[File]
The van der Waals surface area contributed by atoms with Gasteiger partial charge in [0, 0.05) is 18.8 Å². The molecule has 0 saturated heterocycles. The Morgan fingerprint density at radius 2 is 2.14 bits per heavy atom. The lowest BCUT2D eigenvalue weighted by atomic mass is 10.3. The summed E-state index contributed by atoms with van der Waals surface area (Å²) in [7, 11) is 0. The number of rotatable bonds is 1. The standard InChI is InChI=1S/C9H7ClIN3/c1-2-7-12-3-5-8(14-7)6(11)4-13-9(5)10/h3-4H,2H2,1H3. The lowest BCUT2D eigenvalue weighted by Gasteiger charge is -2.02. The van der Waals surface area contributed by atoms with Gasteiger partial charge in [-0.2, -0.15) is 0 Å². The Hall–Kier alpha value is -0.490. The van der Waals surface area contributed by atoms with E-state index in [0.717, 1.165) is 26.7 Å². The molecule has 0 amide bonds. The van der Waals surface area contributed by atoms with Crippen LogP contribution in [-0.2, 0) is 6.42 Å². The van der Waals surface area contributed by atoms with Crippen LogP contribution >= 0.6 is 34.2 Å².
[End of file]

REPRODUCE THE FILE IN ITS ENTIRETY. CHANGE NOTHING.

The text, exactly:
The van der Waals surface area contributed by atoms with Gasteiger partial charge in [0, 0.05) is 18.8 Å². The molecule has 0 saturated heterocycles. The Morgan fingerprint density at radius 2 is 2.14 bits per heavy atom. The lowest BCUT2D eigenvalue weighted by atomic mass is 10.3. The summed E-state index contributed by atoms with van der Waals surface area (Å²) in [7, 11) is 0. The number of rotatable bonds is 1. The standard InChI is InChI=1S/C9H7ClIN3/c1-2-7-12-3-5-8(14-7)6(11)4-13-9(5)10/h3-4H,2H2,1H3. The lowest BCUT2D eigenvalue weighted by Gasteiger charge is -2.02. The van der Waals surface area contributed by atoms with Gasteiger partial charge in [-0.2, -0.15) is 0 Å². The Hall–Kier alpha value is -0.490. The van der Waals surface area contributed by atoms with E-state index in [0.717, 1.165) is 26.7 Å². The molecule has 0 amide bonds. The van der Waals surface area contributed by atoms with Crippen LogP contribution in [-0.2, 0) is 6.42 Å². The van der Waals surface area contributed by atoms with Crippen LogP contribution >= 0.6 is 34.2 Å².